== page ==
likely to make his target audience of math-phobes feel betrayed.
But Devlin does try to reassure readers by explaining that people
faced with real-world calculations, such as price comparisons in a
store, typically manage just fine, although they tend to use methods
different from those they were taught in school. In the context of
their daily lives, most people can solve the same problems that
stump them on written tests. Devlin laments that in schools the
abstract, representative number system, possibly humanity's greatest
conceptual invention, is often transformed into a rote learning
exercise, completely obscuring its majesty.
How can math be made more natural? Rather than memorizing universal
rules, the ultimate trick, Devlin says, is to practice, because
"familiarity breeds concreteness." It helps, he claims, to
keep in mind what an incredible feat you are performing when you add
1/4 + 2/5.—Fenella Saunders
TIGER BONE AND RHINO HORN: The Destruction of Wildlife for
Traditional Chinese Medicine. Richard Ellis. Island
On bear farms in China and Southeast Asia, workers insert catheters
into the gall bladders of caged bears and, once or twice a day,
"milk" the bears for their bile. Bear bile's purported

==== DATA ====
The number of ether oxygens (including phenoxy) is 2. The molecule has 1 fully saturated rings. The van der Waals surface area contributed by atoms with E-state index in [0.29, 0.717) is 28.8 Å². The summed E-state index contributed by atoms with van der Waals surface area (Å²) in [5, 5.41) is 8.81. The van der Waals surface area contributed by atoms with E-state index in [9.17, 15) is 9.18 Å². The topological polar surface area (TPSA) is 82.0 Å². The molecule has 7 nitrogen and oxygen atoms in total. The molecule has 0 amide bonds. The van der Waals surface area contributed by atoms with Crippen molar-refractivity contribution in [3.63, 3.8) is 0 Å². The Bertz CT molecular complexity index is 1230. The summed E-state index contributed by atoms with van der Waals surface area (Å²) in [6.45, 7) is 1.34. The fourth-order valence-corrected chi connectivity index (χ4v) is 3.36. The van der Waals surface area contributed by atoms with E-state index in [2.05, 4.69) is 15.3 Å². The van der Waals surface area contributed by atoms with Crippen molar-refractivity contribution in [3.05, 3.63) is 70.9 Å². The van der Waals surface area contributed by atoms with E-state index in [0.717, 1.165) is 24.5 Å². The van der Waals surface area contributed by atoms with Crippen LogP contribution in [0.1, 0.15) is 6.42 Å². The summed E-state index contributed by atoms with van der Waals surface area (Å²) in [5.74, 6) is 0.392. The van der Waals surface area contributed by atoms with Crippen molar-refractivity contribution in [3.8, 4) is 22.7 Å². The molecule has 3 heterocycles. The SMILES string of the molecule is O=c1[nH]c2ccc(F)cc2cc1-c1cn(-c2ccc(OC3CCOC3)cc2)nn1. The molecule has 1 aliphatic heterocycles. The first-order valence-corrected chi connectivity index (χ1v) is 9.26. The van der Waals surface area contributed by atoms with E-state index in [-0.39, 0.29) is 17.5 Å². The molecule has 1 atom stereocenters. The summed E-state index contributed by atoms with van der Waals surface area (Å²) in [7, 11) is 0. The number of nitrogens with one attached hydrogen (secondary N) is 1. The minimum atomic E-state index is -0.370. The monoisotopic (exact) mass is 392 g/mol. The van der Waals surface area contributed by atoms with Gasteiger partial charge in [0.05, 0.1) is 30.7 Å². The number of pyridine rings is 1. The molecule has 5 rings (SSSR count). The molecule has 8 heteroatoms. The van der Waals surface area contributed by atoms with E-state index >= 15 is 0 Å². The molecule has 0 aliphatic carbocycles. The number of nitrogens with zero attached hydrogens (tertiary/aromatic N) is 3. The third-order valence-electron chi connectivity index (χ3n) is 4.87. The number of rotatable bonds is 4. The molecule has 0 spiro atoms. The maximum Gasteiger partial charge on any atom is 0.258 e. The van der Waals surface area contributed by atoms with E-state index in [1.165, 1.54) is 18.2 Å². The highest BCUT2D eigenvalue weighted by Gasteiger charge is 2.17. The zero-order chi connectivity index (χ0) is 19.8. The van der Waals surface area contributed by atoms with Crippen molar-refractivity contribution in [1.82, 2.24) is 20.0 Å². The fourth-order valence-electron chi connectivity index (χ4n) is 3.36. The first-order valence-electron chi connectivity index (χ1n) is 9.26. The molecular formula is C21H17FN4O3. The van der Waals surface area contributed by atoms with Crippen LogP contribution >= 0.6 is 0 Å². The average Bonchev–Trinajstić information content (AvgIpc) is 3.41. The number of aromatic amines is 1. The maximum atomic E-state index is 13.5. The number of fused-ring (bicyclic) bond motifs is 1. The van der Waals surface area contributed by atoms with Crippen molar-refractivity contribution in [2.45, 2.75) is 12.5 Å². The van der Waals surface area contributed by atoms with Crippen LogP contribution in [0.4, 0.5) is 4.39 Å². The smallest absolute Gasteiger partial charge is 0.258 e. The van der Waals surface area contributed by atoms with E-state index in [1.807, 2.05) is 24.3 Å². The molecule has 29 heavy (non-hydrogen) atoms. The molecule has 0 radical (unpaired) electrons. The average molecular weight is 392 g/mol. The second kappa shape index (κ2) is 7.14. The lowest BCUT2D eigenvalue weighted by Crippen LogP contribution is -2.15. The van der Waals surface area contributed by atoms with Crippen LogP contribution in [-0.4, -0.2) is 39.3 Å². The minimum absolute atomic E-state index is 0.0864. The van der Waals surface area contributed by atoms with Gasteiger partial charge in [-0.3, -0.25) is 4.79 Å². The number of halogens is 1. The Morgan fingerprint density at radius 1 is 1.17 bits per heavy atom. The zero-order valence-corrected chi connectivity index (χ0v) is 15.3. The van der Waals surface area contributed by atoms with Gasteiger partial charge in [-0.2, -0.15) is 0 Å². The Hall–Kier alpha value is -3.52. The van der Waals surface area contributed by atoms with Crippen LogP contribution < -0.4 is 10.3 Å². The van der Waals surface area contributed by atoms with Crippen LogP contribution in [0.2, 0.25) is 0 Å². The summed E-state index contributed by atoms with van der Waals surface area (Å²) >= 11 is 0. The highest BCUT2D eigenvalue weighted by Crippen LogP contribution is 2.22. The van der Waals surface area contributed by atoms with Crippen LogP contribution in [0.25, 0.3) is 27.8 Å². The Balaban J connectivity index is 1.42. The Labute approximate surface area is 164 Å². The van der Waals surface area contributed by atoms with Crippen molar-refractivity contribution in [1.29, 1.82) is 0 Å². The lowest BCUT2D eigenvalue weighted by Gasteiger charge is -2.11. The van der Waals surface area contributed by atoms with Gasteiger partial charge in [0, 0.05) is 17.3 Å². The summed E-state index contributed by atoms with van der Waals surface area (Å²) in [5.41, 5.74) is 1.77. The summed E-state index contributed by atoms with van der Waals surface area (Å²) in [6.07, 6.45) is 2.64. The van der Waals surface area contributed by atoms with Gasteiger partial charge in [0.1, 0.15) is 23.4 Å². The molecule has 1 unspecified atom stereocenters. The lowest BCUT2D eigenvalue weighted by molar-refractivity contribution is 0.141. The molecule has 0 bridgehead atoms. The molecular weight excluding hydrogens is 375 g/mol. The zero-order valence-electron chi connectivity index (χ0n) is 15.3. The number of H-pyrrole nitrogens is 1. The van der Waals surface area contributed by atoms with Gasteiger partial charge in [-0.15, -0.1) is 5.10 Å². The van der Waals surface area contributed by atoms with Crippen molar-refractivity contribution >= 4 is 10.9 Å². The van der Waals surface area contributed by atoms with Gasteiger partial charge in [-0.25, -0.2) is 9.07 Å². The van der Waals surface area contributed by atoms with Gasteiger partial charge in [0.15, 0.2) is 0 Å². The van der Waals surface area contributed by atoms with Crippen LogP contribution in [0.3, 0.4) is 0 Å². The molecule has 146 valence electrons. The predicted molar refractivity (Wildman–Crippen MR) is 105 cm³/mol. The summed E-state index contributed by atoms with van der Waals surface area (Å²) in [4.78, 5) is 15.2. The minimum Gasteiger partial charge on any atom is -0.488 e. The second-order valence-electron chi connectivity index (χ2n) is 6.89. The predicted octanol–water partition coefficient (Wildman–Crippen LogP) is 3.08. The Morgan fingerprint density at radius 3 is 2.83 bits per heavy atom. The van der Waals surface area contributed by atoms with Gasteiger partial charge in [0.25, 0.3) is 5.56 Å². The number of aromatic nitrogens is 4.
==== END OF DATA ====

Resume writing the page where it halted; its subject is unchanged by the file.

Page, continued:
curative properties make it a valuable commodity—every year
about 7,000 kilograms of it are sold worldwide in various consumer
products. Walk into a traditional Chinese medicine shop in a large
North American city and you're likely to be able to buy
pharmaceuticals containing bear bile, which is used to treat
jaundice, hemorrhoids and a host of other ailments.
In Tiger Bone and Rhino Horn, prolific nature writer
Richard Ellis assesses the threat posed to bears, tigers, rhinos and
other animals by traditional Chinese medicine. He stresses the
connection between conservation efforts and larger political and
economic issues. For people living on just dollars a day, the chance
to make hundreds or even thousands of dollars by killing a single
animal is too good to pass up. There is some good news—the
white rhino (above right) is a conservation success story.
Ellis argues that whether the same will ever be said of other
animals coveted for their alleged healing properties depends
primarily on the choices made by the world's dominant
Connect With Us:
An early peek at each new issue, with descriptions of feature articles, columns, and more. Every other issue contains links to everything in the latest issue's table of contents.News of book reviews published in American Scientist and around the web, as well as other noteworthy happenings in the world of science books.
To sign up for automatic emails of the American Scientist Update and Scientists' Nightstand issues, create an online profile, then sign up in the My AmSci area.
Receive notification when new content is posted from the entire website, or choose from the customized feeds available.
JSTOR, the online academic archive, contains complete back issues of American Scientist from 1913 (known then as the Sigma Xi Quarterly) through 2005.
The table of contents for each issue is freely available to all users; those with institutional access can read each complete issue.
View the full collection here.